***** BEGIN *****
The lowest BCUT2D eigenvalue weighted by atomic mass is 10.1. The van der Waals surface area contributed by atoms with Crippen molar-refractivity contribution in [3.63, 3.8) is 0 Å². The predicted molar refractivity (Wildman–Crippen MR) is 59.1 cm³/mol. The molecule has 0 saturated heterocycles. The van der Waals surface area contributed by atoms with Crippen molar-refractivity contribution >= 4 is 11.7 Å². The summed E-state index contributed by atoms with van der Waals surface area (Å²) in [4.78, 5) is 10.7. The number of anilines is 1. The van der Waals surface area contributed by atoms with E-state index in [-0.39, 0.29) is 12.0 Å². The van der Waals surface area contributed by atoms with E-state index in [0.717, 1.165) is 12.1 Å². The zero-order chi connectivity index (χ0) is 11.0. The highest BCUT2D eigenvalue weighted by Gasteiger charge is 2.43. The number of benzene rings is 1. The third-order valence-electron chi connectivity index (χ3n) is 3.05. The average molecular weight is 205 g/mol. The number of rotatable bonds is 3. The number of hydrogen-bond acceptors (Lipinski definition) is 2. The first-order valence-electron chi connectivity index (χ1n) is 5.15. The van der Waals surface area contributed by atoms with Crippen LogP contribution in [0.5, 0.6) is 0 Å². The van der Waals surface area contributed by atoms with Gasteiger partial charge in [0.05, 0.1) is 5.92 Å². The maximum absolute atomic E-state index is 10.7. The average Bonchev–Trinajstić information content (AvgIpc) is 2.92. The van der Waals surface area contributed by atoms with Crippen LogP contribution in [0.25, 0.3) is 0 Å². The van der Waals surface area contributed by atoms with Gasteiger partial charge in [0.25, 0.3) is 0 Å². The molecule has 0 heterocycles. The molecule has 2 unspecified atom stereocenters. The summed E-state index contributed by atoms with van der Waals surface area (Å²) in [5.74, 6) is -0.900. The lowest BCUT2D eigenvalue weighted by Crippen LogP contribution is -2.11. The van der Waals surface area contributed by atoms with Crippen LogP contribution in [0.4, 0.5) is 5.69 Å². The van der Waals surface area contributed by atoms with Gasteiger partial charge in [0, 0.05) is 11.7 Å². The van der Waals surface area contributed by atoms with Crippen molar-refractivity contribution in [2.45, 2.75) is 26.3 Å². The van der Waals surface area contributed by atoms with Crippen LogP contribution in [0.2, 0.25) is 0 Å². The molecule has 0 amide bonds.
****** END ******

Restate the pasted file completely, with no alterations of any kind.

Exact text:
The lowest BCUT2D eigenvalue weighted by atomic mass is 10.1. The van der Waals surface area contributed by atoms with Crippen molar-refractivity contribution in [3.63, 3.8) is 0 Å². The predicted molar refractivity (Wildman–Crippen MR) is 59.1 cm³/mol. The molecule has 0 saturated heterocycles. The van der Waals surface area contributed by atoms with Crippen molar-refractivity contribution >= 4 is 11.7 Å². The summed E-state index contributed by atoms with van der Waals surface area (Å²) in [4.78, 5) is 10.7. The number of anilines is 1. The van der Waals surface area contributed by atoms with E-state index in [-0.39, 0.29) is 12.0 Å². The van der Waals surface area contributed by atoms with E-state index in [0.717, 1.165) is 12.1 Å². The zero-order chi connectivity index (χ0) is 11.0. The highest BCUT2D eigenvalue weighted by Gasteiger charge is 2.43. The number of benzene rings is 1. The third-order valence-electron chi connectivity index (χ3n) is 3.05. The average molecular weight is 205 g/mol. The number of rotatable bonds is 3. The number of hydrogen-bond acceptors (Lipinski definition) is 2. The first-order valence-electron chi connectivity index (χ1n) is 5.15. The van der Waals surface area contributed by atoms with Crippen LogP contribution in [0.5, 0.6) is 0 Å². The van der Waals surface area contributed by atoms with Gasteiger partial charge in [0.05, 0.1) is 5.92 Å². The maximum absolute atomic E-state index is 10.7. The average Bonchev–Trinajstić information content (AvgIpc) is 2.92. The van der Waals surface area contributed by atoms with Crippen LogP contribution in [0.25, 0.3) is 0 Å². The van der Waals surface area contributed by atoms with Gasteiger partial charge in [0.25, 0.3) is 0 Å². The molecule has 0 heterocycles. The molecule has 2 unspecified atom stereocenters. The summed E-state index contributed by atoms with van der Waals surface area (Å²) in [5.74, 6) is -0.900. The lowest BCUT2D eigenvalue weighted by Crippen LogP contribution is -2.11. The van der Waals surface area contributed by atoms with Crippen LogP contribution in [0.4, 0.5) is 5.69 Å². The van der Waals surface area contributed by atoms with Gasteiger partial charge in [0, 0.05) is 11.7 Å². The van der Waals surface area contributed by atoms with Crippen molar-refractivity contribution in [2.45, 2.75) is 26.3 Å². The van der Waals surface area contributed by atoms with Crippen LogP contribution in [0.2, 0.25) is 0 Å². The molecule has 0 amide bonds.